Sometimes we even hope those who are already successful will let us in on their secrets – or what appear to be secrets.
As near as I can tell in the freelance writing game there are no real secrets. Oh sure, when you’re just getting started there are some things you need to know, but that information is easily available here and on a multitude of other websites and in hundreds, if not thousands, of books.
I write about getting started in freelance writing, and becoming successful at it often. Here is one way to work at freelance writing that, if you have even the ability to do reasonably good writing, will work over time.
Look for a writing job
You could also write a book proposal, do some telemarketing of yourself, send a carefully cultivated, short letter offering your writing services to a list of companies that interest you. You could send query letters to either consumer magazines or trade magazines or both. You can even go knocking on doors of companies or light industry or retail shops to offer your writing services.
If you do even one of these things consistently, over weeks, and months, something will most likely break through and you’ll be offered a writing job.
Apply for a job
Actually, book proposals and queries and cold calling, etc. are all sort of applying for a writing job. When you looking at job boards, and you find a job that interests you, follow the instructions, compose a brief cover letter, and send it off. Keep looking and applying.
Don’t expect responses unless they think you can do the job – the competition is fierce, but not impossible.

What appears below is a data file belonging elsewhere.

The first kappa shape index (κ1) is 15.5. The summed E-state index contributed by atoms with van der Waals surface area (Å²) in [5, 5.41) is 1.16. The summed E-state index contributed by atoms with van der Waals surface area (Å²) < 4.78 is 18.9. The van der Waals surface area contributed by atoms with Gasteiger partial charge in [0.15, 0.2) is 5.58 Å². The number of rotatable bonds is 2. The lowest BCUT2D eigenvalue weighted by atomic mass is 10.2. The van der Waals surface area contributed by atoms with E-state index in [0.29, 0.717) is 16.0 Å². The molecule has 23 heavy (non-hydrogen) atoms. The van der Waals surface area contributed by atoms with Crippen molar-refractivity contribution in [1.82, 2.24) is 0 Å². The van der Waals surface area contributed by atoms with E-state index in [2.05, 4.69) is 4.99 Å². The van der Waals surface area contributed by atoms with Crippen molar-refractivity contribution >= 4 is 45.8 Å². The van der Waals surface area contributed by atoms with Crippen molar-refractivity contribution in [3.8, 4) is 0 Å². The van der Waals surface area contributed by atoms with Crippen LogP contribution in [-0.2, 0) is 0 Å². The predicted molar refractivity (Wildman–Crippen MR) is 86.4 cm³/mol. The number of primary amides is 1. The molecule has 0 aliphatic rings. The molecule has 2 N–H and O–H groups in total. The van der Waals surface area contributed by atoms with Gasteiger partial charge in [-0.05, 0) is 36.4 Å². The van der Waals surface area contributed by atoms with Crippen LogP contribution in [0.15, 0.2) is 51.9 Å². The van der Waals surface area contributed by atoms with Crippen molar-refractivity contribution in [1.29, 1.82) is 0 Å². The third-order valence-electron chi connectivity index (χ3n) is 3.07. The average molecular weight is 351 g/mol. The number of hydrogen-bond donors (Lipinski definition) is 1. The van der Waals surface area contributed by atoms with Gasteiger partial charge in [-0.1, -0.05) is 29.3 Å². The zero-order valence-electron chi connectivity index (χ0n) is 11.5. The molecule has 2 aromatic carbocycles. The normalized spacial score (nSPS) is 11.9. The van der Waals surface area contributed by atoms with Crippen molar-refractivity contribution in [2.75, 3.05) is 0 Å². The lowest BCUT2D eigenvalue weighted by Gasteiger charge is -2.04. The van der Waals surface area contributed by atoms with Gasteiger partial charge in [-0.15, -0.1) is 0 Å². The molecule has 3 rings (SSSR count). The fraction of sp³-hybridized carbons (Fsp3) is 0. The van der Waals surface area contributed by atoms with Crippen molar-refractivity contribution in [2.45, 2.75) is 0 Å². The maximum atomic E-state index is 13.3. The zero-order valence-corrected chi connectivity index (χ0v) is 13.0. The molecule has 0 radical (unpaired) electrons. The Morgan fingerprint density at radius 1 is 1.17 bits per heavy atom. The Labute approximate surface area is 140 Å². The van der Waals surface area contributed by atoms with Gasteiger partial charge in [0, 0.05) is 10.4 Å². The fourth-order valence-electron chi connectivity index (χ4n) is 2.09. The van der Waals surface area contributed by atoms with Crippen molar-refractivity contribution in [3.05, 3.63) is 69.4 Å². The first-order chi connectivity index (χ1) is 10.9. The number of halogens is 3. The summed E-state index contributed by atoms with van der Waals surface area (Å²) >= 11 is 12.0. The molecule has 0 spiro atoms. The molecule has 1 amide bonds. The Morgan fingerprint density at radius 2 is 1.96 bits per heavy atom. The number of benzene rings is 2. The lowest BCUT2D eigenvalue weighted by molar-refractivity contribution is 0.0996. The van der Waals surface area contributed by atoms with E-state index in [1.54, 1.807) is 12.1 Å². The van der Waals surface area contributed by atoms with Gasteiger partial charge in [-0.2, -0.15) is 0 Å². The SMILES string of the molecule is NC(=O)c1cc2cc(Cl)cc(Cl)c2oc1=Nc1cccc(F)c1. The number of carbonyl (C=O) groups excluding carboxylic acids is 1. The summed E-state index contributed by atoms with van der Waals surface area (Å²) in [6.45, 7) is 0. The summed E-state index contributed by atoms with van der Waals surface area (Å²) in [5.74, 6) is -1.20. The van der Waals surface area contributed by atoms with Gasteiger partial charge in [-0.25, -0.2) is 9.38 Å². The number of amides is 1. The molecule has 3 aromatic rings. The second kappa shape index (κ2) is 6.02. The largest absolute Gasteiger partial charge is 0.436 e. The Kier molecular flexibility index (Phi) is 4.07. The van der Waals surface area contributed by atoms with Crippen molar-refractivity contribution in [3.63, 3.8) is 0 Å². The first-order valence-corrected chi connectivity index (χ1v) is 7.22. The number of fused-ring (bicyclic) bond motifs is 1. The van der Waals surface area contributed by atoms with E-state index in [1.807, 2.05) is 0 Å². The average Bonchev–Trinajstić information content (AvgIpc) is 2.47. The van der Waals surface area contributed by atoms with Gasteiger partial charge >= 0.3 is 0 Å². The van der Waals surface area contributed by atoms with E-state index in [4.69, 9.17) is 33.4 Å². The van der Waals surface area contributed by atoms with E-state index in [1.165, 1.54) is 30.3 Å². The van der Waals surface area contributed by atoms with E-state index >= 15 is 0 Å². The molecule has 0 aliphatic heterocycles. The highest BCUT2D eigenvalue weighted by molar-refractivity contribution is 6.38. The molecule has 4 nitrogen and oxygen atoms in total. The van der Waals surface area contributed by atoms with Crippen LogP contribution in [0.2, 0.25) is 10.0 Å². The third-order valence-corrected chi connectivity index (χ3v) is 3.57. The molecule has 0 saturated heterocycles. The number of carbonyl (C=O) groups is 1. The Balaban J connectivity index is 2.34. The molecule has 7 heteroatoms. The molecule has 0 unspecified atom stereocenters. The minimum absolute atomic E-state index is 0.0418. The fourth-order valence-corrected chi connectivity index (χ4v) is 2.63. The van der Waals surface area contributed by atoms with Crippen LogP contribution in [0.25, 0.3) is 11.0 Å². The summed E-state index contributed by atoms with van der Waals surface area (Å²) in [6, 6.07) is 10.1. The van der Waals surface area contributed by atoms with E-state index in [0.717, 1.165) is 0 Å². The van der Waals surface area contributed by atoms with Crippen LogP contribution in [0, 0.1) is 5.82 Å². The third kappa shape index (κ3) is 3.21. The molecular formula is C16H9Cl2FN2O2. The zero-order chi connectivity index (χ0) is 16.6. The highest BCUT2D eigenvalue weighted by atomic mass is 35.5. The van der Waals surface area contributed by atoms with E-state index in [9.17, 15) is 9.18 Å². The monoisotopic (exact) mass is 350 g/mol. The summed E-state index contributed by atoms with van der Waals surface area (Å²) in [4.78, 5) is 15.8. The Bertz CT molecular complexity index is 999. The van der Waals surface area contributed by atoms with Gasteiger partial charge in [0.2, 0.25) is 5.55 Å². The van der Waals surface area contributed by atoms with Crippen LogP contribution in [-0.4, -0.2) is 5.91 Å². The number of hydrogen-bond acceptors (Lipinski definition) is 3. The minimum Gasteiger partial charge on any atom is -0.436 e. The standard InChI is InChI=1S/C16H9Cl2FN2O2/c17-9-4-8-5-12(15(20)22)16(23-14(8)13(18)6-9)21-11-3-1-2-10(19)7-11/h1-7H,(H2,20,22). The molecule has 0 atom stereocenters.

Understand the terms offered and sign a contract
When someone offers you writing work, be sure you understand what they want, when they want it, what they are paying and when to expect payment. Make sure you’ve got a contract, even if it’s just an email, that covers the basics. If it’s a new client, get a deposit. Heck, get a deposit even if you’ve worked with the client before.
Do the writing
That’s right, you’ve got to do the writing you agreed to do. That means getting it done as best you can without obsessing, and getting it to the people who are paying you.
Do any revisions
Clients will often ask for revisions about what you submit. You can set a limit on the number of revisions – say three or four for articles and blog posts – and you should because some clients are impossible.
Although you’ll hear many horror stories about writers getting stiffed or having to go to great lengths to get paid, that’s not the norm. Most clients pay when they say they will or with a single reminder. Expect to be paid, be professional, and you won’t run into many, if any, non-paying clients.
Ask for referrals
When the client has paid or even before, ask them if they’ve got any more work coming up – it’s always okay to ask. You may be pleasantly surprised.
When you know they are happy with your work, ask for referrals – which can be as simple as “who do you know that might need my services?”
Now repeat this over and over again – and that’s the most likely way to build a freelance writing business.
What’s your take on this? Do you follow this scheme? What do you do differently? Etc. Let’s talk about it in comments.
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